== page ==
The term Father as used in Scripture ordinarily refers to the God of the covenant in His relation to believers and in this sense refers to the divine essence without distinction of Persons (see Fatherhood of God). But in many passages the Persons are differentiated. The Father, personally so named (e.g., Jn 3:35; 5:20; 15:9; 17; 20:17; 1 Ptr 1:3), is specifically described as unbegotten (Jn 5:26) but generating eternally the Son (Ps 2:7; Acts 13:33; Heb 1:5) and sending forth the Holy* Spirit (Gl 4:6). The act of generating, or begetting, the Son, of which the human mind can form no adequate notion, is a true act, but internal (terminating within the Godhead, the Son also being God, of one same and indivisible essence with the Father, Jn 10:30). The eternal procession of the Spirit from the Father and the Son (see Filioque Controversy) is also an internal act. Generation and procession indicate the relation bet. Father and Son and bet. Father, Son, and Spirit. These acts involve no time factor, as if the Father existed before the Son was generated, or as if the Father and Son existed before the Spirit proceeded (the Spirit proceedeth from the Father, Jn 15:26). The difference bet. generation and procession transcends our comprehension. The external, or outward, works of God, which relate to the universe, include these: the Father sent the Son to redeem man (Jn 3:1617) and gives, or sends, the Spirit (Jn 14:26); creation, ascribed to the Father: redemption, ascribed to the Son; sanctification, ascribed to the Spirit.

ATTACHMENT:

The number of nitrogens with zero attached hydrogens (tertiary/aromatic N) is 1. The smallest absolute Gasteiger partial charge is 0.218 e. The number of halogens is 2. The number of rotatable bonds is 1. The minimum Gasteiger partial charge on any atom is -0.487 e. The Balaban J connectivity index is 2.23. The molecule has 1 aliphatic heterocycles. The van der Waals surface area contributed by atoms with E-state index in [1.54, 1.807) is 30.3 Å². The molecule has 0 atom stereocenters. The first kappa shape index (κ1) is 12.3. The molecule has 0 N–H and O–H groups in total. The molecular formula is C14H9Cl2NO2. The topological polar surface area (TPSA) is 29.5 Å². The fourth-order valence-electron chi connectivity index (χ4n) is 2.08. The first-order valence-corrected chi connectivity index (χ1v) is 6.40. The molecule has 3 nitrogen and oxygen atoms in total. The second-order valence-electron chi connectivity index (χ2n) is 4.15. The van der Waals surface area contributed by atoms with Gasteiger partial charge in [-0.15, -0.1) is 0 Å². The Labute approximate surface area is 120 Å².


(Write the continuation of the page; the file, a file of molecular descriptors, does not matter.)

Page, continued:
See also God; Procession of the Holy Spirit; Trinity.
Edited by: Erwin L. Lueker, Luther Poellot, Paul Jackson
©Concordia Publishing House, 2000, All rights Reserved. Reproduced with Permission
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The Lutheran Church--Missouri Synod
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